Big Girl- Big Girl Vs. God

by | Jun 30, 2023 | Reviews

Big Girl– Big Girl Vs. God


Big Girl is in no rush. And why should they be? Six fantastically talented musicians bring the debut album to life, and Big Girl vs. GOD gives them all room to breathe. Many of the NYC sextet’s tracks approach—or even surpass—five minutes, and every second is well spent. Lead singer Kaitlin Pelkey’s masterful and purposeful vocals give way to long breaks that allow everything to shine: Crispin Swank’s guitar and Pelkey’s own riffs compliment each other without competing; the drums brilliantly shepherd us through songs that can shift from thoughtful and soft to angry and frenzied in a millisecond; and what better to ground us through it all than the distinct yet cohesive basslines? (Provided by Elizabeth Sullivan on the record and more recently by Nico Astudillo live.) Add backup singers Christina Schwedler and Melody Stolpp to the mix, the whole thing produced alongside Justin Pizzoferrato (who has worked with Pixies, Dinosaur Jr. and Speedy Ortiz), and you’ve got yourself quite a band, relatively big, as their name suggests. But the medley of sounds, minds, and skills is anything but sloppy—they are a force to be reckoned with.


The album’s name suggests something too, and it’s right: there is something holy, reverent, apocalyptic even, about this album, which Pelkey wrote while coping with the loss of her mother. “After the screaming / we are holy divided / holy divided,” goes the first track, “Instructions 2 Say Sorry.” And the fourth tracks, “Summer Sickness,” has the background vocalists crooning like a chorus of angels (or ghosts, or something).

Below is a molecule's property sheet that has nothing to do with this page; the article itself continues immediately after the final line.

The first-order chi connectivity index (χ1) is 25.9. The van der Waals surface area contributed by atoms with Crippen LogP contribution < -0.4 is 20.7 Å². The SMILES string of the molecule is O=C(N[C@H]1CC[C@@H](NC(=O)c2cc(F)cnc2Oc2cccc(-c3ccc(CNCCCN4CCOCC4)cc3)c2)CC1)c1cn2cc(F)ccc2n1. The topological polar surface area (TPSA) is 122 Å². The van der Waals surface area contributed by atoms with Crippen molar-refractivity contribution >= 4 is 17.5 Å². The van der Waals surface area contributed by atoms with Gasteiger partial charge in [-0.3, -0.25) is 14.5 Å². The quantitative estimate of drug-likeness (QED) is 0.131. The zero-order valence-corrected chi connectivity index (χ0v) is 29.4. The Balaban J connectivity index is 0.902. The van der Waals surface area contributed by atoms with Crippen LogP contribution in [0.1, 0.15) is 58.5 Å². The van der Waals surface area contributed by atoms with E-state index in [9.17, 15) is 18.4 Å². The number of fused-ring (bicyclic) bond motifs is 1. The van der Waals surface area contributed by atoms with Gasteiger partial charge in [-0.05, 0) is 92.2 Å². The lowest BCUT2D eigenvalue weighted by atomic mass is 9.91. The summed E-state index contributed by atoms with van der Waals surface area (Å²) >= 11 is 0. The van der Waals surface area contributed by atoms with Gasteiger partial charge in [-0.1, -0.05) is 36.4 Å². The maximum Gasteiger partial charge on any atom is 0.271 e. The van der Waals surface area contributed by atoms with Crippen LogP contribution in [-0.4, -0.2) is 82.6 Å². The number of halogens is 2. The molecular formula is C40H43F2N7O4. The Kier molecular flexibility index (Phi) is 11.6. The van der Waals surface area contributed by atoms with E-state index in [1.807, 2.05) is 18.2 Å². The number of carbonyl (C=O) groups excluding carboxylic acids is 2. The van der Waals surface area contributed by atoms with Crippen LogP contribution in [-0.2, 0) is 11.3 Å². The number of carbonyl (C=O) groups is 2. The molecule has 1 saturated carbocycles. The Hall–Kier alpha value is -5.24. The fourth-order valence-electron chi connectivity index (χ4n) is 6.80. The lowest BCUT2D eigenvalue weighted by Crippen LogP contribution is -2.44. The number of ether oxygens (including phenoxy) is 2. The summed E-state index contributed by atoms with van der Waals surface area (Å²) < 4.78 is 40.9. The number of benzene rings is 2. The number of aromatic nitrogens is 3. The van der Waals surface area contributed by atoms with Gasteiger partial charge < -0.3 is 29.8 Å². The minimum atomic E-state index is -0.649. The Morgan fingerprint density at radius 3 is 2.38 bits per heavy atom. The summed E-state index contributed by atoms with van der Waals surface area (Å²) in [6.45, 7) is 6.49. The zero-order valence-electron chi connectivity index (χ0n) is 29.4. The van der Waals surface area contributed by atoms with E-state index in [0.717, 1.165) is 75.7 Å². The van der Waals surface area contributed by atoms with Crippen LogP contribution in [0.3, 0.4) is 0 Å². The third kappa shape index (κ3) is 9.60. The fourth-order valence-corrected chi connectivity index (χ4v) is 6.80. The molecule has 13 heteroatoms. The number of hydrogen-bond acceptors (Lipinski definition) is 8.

Big Girl portrait

Big Girl (photo by Brendan Miller)


The lyrics are all wonderfully poetic, the kinds that would work just as well in a book or read aloud on poem-in-your-pocket day at school. It’s curiously contradictory, too—a lot of the album is spooky, but cathartic; intimate, but universal. At times the album is melancholic in a Phoebe Bridgers sort of way, and at others it is energetic and invigorating—usually all in the same song. It’s also familiar, but foreign—uncanny almost. Like it feels like it should be bright and cheery, like it’s got all the components of that tone—bright, upbeat guitars, Pelkey’s rosy soprano lilt with even perkier backup. But it’s not. Sometimes it’s the harrowing lyrics (“I hear them echo / the guns and the sirens”), and sometimes it’s a growing hint of rage or grief behind Pelkey’s voice, and sometimes it’s something in the notes, in the guitar solos or the synths in the background.


“Do you like it? / Yeah! It’s like sugar on my teeth,” is the chorus of “Cadillacs,” a radiant bop that isn’t as happy-go-lucky as the backup “la la la”s and Pelkey’s excited, almost manic vocals would lead you to believe. This anti-capitalist diddy is digestibly saccharine—until, that is, Pelkey belts out the words “…makes you wanna scream!” with absolutely masterful control. Then the track (d)evolves into controlled chaos, our candy-coated “la la la”s turning frantic and robotic before fading (floating, it feels like, reverberating out into the ether) away, and some more holy (but grounded, compared to that brief bout of angry chaos) vocals see us off: “It’s so pure to have a dream anymore.”